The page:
An Open Letter to Rwomushana Charles, ‘Mr I Know It All’

  • by Guest Writer
  • September 13, 2020

Greetings Rwomushana

This is to respond to your face book post regarding Kanyamunyu and Akena. To start with, you made a factual error in claiming that the scene of shooting happened at Forest Mall, yet its public knowledge that the shooting happened at the stretch next to the entrance to Rugby grounds. An old lady selling grand nuts and other assorted items in a basket was a witness to this. I am not sure why Bichachi agreed to be taken around Forest Mall in search of a scene which was clearly stated to have been next to Rugby grounds.

Secondly you and your ilk have continuously claimed that Kanyamunyu and Akena were known to each other. In this day and era of social media, you have failed to adduce any pictorial or any other evidence to demonstrate that the two were known to each other. All you keep saying are claims that no one has ever substantiated. Following the murder of Akena, lots of picture of those two were shared on many social media platforms. No where do we see a picture of Akena and Kanyamunyu together. But you continue making the claims.

Before proceeding, I need to remind you that not so long ago, you took us through an *episode of mourning a man who was alive, eating sausages and mashed potatoes at Salehs home* all because of your useless conspiracy theories. Now you have started another rumour-based conspiracy theory on Kanyamunyu. You are lucky that you keep playing in the minds of gullible people who easily believe anything.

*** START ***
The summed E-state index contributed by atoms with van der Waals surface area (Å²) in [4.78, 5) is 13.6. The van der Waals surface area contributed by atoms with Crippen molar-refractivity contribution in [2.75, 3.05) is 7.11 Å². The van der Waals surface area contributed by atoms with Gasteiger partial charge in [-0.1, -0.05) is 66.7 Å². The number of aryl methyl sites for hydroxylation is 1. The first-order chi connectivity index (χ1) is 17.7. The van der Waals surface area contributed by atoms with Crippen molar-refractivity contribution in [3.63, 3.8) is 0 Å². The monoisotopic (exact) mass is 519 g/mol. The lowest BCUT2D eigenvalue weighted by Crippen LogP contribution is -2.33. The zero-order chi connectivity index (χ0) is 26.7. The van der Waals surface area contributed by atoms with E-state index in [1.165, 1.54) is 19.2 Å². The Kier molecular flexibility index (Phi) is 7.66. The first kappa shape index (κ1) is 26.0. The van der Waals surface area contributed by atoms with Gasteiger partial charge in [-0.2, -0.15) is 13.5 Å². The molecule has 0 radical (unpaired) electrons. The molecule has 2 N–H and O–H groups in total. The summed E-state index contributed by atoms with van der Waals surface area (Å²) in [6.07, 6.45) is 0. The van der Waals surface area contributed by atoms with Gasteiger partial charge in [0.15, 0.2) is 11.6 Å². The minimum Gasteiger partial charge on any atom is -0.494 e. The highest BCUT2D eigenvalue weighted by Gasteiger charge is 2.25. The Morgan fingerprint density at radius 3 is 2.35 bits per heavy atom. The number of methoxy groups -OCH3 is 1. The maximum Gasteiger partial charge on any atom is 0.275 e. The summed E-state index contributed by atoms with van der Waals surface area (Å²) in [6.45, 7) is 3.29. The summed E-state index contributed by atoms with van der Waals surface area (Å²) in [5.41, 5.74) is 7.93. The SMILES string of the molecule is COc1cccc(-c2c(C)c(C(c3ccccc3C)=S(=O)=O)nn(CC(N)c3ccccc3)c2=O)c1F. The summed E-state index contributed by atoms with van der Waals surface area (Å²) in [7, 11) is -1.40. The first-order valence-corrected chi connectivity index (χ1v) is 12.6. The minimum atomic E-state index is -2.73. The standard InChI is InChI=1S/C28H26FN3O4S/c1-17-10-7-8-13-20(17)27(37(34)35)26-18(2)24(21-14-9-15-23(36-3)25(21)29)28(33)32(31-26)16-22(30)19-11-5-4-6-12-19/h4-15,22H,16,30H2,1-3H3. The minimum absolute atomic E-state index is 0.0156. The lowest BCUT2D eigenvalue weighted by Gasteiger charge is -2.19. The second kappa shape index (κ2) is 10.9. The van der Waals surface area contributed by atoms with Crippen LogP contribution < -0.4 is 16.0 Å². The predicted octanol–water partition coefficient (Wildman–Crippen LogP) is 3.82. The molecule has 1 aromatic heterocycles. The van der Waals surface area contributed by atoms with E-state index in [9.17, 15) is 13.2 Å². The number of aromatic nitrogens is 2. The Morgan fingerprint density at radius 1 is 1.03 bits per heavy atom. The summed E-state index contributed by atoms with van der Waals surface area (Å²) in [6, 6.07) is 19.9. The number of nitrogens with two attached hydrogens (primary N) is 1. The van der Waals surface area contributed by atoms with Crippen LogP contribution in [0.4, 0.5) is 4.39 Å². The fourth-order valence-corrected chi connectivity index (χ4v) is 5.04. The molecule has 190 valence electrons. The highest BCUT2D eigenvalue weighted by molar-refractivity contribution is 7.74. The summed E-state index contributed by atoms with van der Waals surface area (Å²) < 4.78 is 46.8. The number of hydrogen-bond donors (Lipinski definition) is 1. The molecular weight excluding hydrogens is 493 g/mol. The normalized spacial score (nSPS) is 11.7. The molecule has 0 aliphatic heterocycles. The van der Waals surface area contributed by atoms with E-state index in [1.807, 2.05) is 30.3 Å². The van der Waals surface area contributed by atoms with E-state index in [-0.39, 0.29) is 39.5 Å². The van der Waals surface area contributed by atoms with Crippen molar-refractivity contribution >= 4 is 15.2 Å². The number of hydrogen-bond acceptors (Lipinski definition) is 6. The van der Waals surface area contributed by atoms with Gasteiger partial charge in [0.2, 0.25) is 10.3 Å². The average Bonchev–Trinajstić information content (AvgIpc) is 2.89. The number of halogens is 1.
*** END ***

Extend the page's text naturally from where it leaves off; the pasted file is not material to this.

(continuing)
All legalities notwithstanding, the gesture demonstrated by Kanyamunyu in seeking forgiveness from the aggrieved and bereaved family should be commended. Traditional justice system (reconciliatory) offers better outcomes than the legal system which is punitive. Am certain the family of Akena, despite what they have had to endure since the murder of their son, have a high sense of closure than waiting on the legal system.

For those who have been involved in motor accidents, where they have killed someone, you will know that you always go through something like this, seeking forgiveness and offering a compensation with the bereaved family. You might argue that this was a shooting. Yes, shooting as a result of an accident and Kanyamunyu being full of himself and failing to manage his anger. His first act of remorse was to take Akena to hospital. Now he has gone to his family to seek forgiveness and allow to partake in the cultural ritual of forgiveness and atonement. Whereas there is nothing that can replace life, an act of remorsefulness and offering to make amends where you wronged should be applauded.
Its only the political vultures who will continue dancing on Akenas grave to score useless political points. You can spew everything in any direction you desire, but one thing we must celebrate as a society is the act of taking personal responsibility and seeking forgiveness. I doubt a judicial or legal process can ever offer the level of engagement families get out of these traditional processes.

To people in our justice system, you need to think more about our traditional justice systems and how they can be integrated in the legal regime to deliver healing and justice in our society. To all those who believe in justice and healing, this is a good reminder about good neighbourliness. To the Political vultures, desist from using people’s losses in your politics.

All the best.

By Abigail Ariho